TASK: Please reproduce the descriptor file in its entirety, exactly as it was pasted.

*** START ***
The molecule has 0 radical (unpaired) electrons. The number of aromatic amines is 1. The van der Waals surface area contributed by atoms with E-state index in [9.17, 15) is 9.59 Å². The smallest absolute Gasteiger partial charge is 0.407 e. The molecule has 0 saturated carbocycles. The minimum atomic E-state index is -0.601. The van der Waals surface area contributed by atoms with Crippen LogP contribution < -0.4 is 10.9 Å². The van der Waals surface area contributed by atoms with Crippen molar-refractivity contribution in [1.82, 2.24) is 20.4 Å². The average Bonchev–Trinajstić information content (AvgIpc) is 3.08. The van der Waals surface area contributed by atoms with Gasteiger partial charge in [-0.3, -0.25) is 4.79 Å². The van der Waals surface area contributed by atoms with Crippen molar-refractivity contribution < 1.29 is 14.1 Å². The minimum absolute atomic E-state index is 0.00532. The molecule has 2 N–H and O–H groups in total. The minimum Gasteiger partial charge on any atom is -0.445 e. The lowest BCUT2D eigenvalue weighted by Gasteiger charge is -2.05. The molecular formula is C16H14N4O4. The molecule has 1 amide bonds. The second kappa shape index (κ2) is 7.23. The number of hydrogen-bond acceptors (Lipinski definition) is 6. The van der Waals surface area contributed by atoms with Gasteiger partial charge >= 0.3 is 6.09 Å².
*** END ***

The molecule has 0 radical (unpaired) electrons. The number of aromatic amines is 1. The van der Waals surface area contributed by atoms with E-state index in [9.17, 15) is 9.59 Å². The smallest absolute Gasteiger partial charge is 0.407 e. The molecule has 0 saturated carbocycles. The minimum atomic E-state index is -0.601. The van der Waals surface area contributed by atoms with Crippen LogP contribution < -0.4 is 10.9 Å². The van der Waals surface area contributed by atoms with Crippen molar-refractivity contribution in [1.82, 2.24) is 20.4 Å². The average Bonchev–Trinajstić information content (AvgIpc) is 3.08. The van der Waals surface area contributed by atoms with Gasteiger partial charge in [-0.3, -0.25) is 4.79 Å². The van der Waals surface area contributed by atoms with Crippen molar-refractivity contribution < 1.29 is 14.1 Å². The minimum absolute atomic E-state index is 0.00532. The molecule has 2 N–H and O–H groups in total. The minimum Gasteiger partial charge on any atom is -0.445 e. The lowest BCUT2D eigenvalue weighted by Gasteiger charge is -2.05. The molecular formula is C16H14N4O4. The molecule has 1 amide bonds. The second kappa shape index (κ2) is 7.23. The number of hydrogen-bond acceptors (Lipinski definition) is 6. The van der Waals surface area contributed by atoms with Gasteiger partial charge >= 0.3 is 6.09 Å².